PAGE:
Intravesical and systemic chemotherapy in the management of superficial bladder cancer

M. S. Soloway

Research output: Contribution to journalReview articlepeer-review

20 Scopus citations


Urologists treating patients with superficial bladder cancer have several decisions to make regarding additional therapy. First of all, the physician must categorize his patient with respect to the stage of tumor and the multiplicity of lesions. This may require mucosal biopsies in order to make an accurate estimate as to whether the patient has unifocal or multifocal disease. Based upon the above parameters, he must decide which patients should receive subsequent therapy and when to initiate treatment. Should he decide to begin intravesical prophylaxis, he must select the appropriate drug, dose, treatment schedule, and duration of treatment. For patients with carcinoma in situ or who have had multiple prior transurethral resections, the question is not whether to treat but which drug should be given. It is my personal preference to resect all tumor when possible and initiate prophylactic intravesical chemotherapy with thiotepa. I follow this approach even with an individual's first tumor(s). Although some of the other intravesical agents may prove to be more effective, the difference, if any, is small, and thiotepa is substantially less expensive that mitomycin C or Adriamycin. The primary risk with bladder cancer is myelosuppression and this must be monitored rigorously. Patients who have subsequent tumor despite thiotepa prophylaxis are still candidates for intravesical chemotherapy if the disease is superficial. The urologist must choose among three drugs: mitomycin C, Adriamycin, and bacillus Calmette-Guerin. The advantages of mitomycin are its documented effectiveness, relative lack of side effects, and established dose. The major disadvantage is its cost. If 'recurrences' are extensive, simple biopsy and initiation of a treatment schedule is appropriate. If they are easily resected, I use monthly prophylaxis. Adriamycin is also an active agent although it causes a high incidence of local irritative effects such as cystitis. It is also more expensive than thiotepa. Neither of these two agents causes myelosuppression. Bacille Calmette Guerin also appears to be effective; however, the appropriate strain, dose, and need for intradermal use have yet to be established. The role of oral agents such as pyridoxine, vitamin A analogues, or methotrexate has not been clarified as of this writing.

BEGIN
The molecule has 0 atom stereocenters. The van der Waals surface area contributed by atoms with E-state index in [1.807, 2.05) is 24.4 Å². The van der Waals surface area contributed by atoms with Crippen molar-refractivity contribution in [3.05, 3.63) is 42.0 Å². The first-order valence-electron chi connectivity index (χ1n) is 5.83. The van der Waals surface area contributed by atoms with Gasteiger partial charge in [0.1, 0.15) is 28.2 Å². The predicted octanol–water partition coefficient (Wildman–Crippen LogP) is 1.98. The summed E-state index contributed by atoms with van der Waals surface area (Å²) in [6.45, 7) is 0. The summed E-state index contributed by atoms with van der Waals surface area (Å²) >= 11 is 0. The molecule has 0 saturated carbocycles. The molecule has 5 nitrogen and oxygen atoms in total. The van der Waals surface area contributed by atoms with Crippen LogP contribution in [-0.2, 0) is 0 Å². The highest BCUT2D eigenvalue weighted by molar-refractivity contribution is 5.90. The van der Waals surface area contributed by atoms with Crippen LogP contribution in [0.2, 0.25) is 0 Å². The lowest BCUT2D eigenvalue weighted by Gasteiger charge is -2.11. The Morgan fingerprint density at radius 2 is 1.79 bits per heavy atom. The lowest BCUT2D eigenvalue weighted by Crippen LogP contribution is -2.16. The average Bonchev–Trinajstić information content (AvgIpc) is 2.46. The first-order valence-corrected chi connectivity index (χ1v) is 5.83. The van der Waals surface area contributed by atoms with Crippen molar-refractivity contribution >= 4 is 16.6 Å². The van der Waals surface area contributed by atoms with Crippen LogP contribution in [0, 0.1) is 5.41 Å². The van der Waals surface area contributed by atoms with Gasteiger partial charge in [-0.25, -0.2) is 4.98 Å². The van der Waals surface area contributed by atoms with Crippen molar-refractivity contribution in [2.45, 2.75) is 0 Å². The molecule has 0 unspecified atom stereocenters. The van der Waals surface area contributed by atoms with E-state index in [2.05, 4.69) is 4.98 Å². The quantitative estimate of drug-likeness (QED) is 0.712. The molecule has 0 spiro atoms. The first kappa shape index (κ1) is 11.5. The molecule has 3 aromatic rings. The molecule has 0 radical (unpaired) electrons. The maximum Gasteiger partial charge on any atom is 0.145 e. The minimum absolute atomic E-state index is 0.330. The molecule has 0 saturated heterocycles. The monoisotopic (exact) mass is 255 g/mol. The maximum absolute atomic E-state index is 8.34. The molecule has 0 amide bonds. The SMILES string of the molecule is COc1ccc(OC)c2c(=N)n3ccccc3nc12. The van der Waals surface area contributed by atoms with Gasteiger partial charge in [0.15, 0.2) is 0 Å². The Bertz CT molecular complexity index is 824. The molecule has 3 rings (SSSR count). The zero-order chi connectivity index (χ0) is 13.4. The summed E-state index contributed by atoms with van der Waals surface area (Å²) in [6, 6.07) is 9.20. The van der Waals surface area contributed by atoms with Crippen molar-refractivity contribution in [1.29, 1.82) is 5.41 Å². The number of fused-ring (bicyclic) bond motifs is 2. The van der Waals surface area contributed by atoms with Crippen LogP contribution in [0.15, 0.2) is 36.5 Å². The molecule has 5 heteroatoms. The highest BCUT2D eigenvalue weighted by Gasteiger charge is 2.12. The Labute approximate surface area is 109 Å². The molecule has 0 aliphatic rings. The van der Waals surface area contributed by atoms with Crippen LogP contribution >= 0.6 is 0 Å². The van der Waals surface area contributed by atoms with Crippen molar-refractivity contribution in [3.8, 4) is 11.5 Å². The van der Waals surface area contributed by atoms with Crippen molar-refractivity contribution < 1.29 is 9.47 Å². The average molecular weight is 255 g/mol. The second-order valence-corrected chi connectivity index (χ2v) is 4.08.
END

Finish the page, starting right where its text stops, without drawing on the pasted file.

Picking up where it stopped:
Original languageEnglish (US)
Pages (from-to)623-635
Number of pages13
JournalUrologic Clinics of North America
Issue number4
StatePublished - Dec 1 1984

ASJC Scopus subject areas

  • Urology


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